half-open door Gilbert caught a glimpse of a comfortable bedchamber
leading out of this room.
Sir David was sitting on a low easy-chair near the window, with one leg
supported on a luxuriously-cushioned rest, invented for the relief of
gouty subjects. Although not yet forty, the baronet was a chronic
sufferer from this complaint.
"My dear Mr. Fenton, how good of you to come to me!" he exclaimed,
shaking hands very cordially with Gilbert. "Here I am, laid by the heels
in this dreary old place, and quite alone. You can't imagine what a treat
it is to see a friendly intelligent face from the outer world."
"The purpose of my visit is such a purely selfish one, that I am really
ashamed to receive such a kindly greeting, Sir David. If I had known you
were here and an invalid, I should have gladly come to see you; but I
didn't know it. I have been at Lidford on a matter of business for the
last two days; and I came here on the hazard of finding you, and with a
faint hope that you might be able to give me some help in an affair
which is supremely important to me."
Sir David Forster looked at Gilbert Fenton curiously for a moment, and
then took up an empty meerschaum that lay upon a little table near him,
and began to fill it with a thoughtful air. Gilbert had dropped into an
arm-chair on the opposite side of the open window, and was watching the
baronet's face, puzzled a little by that curious transient expression
which had just flitted across it.
"What is the business?" Sir David asked presently; "and how can I be of
use to you?"
"I think you knew all about my engagement to Miss Nowell, when I was here
last September, Sir David," Gilbert began presently.
"Yes, Saltram told me you were engaged; not but what it was easy enough
to see how the land lay, without any telling."
"Miss Nowell has jilted me. I love her too dearly to be able to entertain
any vindictive feeling against her; but I do feel vindictively disposed
towards the man who has robbed me of her, for I know that only a very
powerful influence would have induced her to break faith with me; and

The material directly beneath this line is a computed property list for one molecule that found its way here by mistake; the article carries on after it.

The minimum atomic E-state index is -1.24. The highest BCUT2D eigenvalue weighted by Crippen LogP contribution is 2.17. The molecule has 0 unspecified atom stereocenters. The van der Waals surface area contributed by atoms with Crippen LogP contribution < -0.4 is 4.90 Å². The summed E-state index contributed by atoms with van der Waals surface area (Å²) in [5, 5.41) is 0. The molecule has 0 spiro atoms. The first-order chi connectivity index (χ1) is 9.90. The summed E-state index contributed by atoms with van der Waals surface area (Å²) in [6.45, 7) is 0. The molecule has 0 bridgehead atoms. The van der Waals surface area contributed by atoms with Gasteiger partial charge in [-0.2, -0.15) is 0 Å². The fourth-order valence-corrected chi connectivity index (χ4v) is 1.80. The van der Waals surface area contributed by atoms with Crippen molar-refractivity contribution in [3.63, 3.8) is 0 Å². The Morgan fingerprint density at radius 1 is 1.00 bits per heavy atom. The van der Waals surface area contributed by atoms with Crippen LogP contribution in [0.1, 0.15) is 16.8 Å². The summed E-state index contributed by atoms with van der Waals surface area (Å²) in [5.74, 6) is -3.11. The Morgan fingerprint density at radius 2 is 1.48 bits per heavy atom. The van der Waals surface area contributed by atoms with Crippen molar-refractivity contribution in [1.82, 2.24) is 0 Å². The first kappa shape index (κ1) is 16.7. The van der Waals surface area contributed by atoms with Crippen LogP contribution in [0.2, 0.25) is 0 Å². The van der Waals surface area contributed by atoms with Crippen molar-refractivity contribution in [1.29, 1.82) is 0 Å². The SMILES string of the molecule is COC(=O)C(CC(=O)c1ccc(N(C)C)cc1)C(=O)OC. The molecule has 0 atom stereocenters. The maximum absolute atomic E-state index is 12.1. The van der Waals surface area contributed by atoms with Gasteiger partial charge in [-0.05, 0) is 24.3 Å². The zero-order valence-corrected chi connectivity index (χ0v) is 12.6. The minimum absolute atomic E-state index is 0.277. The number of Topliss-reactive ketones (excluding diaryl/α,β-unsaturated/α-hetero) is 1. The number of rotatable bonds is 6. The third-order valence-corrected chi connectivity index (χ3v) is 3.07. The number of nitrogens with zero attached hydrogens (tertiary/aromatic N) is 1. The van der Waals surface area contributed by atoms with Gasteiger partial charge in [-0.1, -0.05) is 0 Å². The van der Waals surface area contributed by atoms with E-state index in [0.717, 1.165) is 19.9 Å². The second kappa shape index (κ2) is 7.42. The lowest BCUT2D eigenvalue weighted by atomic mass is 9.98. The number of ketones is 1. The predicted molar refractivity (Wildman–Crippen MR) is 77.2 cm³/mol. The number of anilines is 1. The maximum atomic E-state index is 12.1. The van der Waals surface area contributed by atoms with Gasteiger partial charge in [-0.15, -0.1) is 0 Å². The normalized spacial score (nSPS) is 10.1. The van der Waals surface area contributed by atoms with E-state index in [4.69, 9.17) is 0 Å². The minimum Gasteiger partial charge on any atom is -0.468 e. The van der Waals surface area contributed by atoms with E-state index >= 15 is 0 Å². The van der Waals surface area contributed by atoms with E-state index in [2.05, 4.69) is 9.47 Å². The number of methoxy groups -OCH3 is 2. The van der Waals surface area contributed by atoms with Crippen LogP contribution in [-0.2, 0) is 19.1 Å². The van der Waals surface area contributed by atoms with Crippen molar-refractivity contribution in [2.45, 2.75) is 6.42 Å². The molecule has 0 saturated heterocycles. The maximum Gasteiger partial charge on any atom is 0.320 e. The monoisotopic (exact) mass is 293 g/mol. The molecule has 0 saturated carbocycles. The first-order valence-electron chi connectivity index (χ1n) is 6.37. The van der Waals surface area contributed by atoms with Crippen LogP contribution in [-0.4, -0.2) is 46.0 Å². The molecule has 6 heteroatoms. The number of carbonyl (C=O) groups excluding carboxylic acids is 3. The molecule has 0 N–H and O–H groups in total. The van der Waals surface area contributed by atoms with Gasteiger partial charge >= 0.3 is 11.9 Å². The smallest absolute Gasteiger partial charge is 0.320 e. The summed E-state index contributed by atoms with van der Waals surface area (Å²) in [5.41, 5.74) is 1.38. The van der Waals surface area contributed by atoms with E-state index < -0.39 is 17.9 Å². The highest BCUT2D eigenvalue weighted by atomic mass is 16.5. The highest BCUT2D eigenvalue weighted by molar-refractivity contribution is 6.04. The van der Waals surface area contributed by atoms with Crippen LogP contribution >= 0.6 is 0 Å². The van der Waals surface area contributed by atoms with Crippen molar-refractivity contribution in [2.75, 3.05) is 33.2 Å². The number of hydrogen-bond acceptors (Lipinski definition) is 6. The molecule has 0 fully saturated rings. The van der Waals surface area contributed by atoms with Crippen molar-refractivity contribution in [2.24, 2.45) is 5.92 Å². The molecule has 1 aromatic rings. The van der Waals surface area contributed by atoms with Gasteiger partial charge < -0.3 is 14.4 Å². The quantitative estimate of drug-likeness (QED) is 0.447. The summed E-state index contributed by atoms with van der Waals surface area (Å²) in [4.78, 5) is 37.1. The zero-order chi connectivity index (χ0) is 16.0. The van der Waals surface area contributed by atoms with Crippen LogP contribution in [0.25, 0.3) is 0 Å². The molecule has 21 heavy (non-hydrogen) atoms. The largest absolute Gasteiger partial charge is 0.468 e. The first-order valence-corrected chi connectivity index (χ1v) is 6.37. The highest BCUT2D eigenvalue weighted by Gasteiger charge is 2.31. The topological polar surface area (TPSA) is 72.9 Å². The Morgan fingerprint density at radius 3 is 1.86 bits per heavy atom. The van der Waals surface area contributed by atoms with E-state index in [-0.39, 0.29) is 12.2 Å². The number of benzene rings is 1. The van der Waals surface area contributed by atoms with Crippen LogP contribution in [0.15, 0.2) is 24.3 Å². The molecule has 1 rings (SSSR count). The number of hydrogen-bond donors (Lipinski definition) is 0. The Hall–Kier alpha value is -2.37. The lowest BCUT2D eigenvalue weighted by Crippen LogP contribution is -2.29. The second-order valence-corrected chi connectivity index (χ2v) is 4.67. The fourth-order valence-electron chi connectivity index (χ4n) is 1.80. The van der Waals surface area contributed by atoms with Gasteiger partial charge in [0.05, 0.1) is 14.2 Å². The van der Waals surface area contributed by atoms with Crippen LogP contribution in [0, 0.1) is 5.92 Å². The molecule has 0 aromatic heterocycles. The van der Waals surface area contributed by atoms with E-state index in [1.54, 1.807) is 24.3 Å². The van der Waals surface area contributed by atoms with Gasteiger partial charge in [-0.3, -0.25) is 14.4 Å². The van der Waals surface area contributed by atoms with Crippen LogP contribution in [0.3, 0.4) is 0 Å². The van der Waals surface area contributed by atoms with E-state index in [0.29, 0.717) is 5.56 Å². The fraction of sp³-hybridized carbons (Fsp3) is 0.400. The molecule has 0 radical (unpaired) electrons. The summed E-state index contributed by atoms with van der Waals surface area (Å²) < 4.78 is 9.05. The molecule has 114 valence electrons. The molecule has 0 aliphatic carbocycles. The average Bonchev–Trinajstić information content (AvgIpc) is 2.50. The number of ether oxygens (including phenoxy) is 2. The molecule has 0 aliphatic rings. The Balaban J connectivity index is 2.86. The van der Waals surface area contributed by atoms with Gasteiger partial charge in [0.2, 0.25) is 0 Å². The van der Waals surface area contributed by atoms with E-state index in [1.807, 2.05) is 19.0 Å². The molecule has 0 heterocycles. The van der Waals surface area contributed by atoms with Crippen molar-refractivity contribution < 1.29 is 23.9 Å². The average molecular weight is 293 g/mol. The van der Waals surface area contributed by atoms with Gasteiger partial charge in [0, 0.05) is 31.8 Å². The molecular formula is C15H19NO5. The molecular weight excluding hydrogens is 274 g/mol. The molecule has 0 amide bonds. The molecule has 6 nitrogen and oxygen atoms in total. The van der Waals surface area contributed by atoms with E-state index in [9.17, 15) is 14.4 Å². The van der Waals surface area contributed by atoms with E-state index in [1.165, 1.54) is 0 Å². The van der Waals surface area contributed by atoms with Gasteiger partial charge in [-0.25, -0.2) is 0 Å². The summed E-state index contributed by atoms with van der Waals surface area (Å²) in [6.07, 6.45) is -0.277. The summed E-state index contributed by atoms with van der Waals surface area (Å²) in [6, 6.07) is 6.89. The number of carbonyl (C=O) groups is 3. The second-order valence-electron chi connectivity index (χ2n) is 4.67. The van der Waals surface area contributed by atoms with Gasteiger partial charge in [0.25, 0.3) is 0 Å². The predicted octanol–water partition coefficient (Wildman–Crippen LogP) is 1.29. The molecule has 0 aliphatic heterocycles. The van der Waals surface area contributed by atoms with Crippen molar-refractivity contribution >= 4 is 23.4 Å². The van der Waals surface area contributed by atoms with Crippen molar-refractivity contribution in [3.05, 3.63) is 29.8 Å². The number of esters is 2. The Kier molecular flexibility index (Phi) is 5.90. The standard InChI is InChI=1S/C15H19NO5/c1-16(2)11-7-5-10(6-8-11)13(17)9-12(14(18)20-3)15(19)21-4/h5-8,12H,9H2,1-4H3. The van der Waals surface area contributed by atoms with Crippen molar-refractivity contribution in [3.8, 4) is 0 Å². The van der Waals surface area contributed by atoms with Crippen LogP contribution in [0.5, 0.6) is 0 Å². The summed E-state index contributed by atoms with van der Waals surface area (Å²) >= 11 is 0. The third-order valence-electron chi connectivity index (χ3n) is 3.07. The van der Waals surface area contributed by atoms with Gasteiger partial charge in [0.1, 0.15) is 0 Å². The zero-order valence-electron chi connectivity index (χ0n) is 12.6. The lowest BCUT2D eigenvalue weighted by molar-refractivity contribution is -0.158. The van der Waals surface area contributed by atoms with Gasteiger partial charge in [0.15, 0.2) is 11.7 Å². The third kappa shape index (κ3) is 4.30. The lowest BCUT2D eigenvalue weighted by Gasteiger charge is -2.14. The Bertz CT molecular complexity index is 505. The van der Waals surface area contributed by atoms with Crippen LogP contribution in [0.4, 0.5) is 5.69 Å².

this man must needs have known the dishonourable thing he was doing when
he tempted her away from me. I want to know who he is, Sir David, and how
he came to acquire such an influence over my plighted wife."
"My dear Fenton, you are going on so fast! You say Miss Nowell has jilted
you. She is married to some one else, then, I suppose?"
"She is married to a Mr. Holbrook. I came to Lidford the night before
last, with the hope of finding out something about him; but all my
endeavours have resulted in failure. It struck me at last, as a kind of
forlorn hope, that this Mr. Holbrook might possibly be one of your
autumnal visitors; and I came here to ask you that question."
"No," answered the baronet; "I have had no visitor called Holbrook. Is
the name quite strange to yourself?"
"And this Mr. Holbrook is now Miss Nowell's husband? and you want to know
who he is? With what end?"
"I want to find the man who has done me the deadliest wrong one man can
"My dear fellow, don't you see that it is fate, and not Mr. Holbrook,
that has done you this wrong? If Miss Nowell had really loved you as she
ought to have loved you, it would have been quite impossible for her to
be tempted away from you. It was her destiny to marry this Holbrook, rely
upon it; and had you been on the spot to protect your own interests, the
result would have been just the same. Believe me, I am very sorry for
you, and can fully sympathise with your feelings in this business; but I
cannot see what good could possibly arise out of a meeting between you
and your fortunate rival. The days of duelling are past; and even if it
were not so, I think you are too generous to seek to deprive Miss Nowell
of her husband."
"I do not know about that. There are some wrongs which all a man's
Christianity is not wide enough to cover. I think if that man and
I were to meet, there would be very little question of mercy on my
side. I hold a man who could act as he has acted unworthy of all
consideration--utterly unworthy of the woman he has won from me."
"My dear fellow, you know the old saying. A man who is in love thinks
everything fair. There is no such thing as honour in such a case as this.
Of course, I don't want to defend this Holbrook; I only want to awaken
your senses to the absurdity of any vindictive pursuit of the man. If the
lady did not love you, believe me you are well out of the business."
"Yes, that is what every one would tell me, I daresay," Gilbert answered
impatiently. "But is there to be no atonement for my broken life,
rendered barren to me by this man's act? I tell you, Sir David, there is
no such thing as pardon for a wrong like this. But I know how foolish
this talk must seem to you: there is always something ridiculous in the
sufferings of a jilted lover."
"Not at all, my dear Fenton. I heartily wish that I could be of use to
you in this matter; but there is very little chance of that; and, believe